LPI researcher Paul Schenk has posted a set of four movies showing examples of topography from each of the four Galilean satellites on his blog, Stereo Moons. The release of these movies is meant to be part of the commemoration of the 400th Anniversary of the discovery of these moons by the astronomer Galileo.
The Io example covers the mountain Tohil Mons and two nearby volcanoes, Tohil Patera and Radigast Patera. This mountain can be seen at left in a screenshot from my local version of Celestia (which includes real and faked topographic information for Io). The topographic data Schenk uses is based on a combination of stereo data from two low-phase angle mosaics from Galileo's I24 and I27 encounters as well as shape from shading from a mosaic of Tohil taken when the mountain was much closer to the dawn terminator during the I32 encounter (like the geometry shown in the Celestia screenshot). The mosaic was colorized using two mosaics: a regional mosaic of Culann Patera and the northern portion of Tohil Mons from I25 and a global color mosaic from C21. Schenk's movie beautifully shows a mountain at a significant stage of degradation but is still able to reach to spectacular heights. Part of the degradation of this mountain is the result of nearby volcanism at Radigast and Tohil Paterae. Tohil Mons was perhaps the most extensively imaged mountain on Io by the Galileo spacecraft, and even higher resolution data is available, and Schenk promises higher resolution topographic information and a higher resolution movie is forthcoming.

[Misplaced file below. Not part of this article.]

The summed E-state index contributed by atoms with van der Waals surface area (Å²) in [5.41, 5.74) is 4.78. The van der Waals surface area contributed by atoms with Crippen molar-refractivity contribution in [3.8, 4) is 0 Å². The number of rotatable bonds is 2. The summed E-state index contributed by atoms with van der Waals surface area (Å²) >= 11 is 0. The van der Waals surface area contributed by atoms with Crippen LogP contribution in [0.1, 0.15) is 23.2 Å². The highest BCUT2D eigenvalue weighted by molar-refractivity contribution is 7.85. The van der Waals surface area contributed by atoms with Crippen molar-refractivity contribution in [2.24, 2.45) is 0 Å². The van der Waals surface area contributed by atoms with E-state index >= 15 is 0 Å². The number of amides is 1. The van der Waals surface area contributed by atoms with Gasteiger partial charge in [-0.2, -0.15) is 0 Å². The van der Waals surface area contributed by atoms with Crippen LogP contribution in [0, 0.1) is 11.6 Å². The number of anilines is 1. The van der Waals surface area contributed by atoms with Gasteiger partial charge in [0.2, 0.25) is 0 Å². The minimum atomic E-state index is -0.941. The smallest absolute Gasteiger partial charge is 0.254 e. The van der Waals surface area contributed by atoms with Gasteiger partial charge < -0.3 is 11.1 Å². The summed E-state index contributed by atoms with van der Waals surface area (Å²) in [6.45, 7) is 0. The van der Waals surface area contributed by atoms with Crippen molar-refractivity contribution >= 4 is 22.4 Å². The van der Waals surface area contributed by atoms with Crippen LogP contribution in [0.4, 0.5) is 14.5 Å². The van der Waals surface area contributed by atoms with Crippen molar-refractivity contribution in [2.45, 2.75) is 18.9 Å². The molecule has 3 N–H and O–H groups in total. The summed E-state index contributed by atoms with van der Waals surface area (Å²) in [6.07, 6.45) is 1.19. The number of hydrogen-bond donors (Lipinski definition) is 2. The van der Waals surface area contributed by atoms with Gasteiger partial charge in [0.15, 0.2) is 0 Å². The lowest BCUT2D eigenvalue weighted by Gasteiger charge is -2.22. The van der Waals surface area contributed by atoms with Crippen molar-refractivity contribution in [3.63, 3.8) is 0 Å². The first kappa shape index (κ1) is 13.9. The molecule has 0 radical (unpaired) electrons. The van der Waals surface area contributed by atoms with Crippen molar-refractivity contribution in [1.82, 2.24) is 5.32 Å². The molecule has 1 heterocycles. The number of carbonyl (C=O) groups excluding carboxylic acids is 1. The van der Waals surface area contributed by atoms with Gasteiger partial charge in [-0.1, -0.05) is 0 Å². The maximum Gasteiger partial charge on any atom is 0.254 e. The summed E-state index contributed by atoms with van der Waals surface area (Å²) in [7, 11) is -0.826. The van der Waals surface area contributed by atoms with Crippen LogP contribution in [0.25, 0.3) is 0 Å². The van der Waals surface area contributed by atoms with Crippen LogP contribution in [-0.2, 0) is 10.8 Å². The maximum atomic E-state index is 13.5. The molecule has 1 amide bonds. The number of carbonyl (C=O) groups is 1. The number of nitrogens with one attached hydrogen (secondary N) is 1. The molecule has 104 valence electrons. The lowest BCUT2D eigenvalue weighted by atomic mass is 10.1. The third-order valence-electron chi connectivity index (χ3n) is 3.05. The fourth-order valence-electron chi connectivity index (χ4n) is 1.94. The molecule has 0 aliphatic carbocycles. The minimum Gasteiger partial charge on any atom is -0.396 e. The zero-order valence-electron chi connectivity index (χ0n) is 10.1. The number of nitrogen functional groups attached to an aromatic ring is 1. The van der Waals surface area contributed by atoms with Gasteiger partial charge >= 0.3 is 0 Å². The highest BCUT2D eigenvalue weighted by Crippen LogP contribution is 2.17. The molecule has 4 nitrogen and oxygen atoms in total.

Of the other three movies, my favorite has to be Ganymede. That movie covers portions of Arbela Sulcus and the older terrain on either side of it. I like it because the topography and albedo information seems much more coherent. Europa, for its supposed smoothness, always looks like a jumbled mess when you look at it up-close (with exaggerated topography). Callisto, well, Callisto has too many craters.
Very cool movies and I hope you all check it out. Do it. Do it NOW!!! :-D
Link: Galileo: 4 Moons at 400 Years [stereomoons.blogspot.com]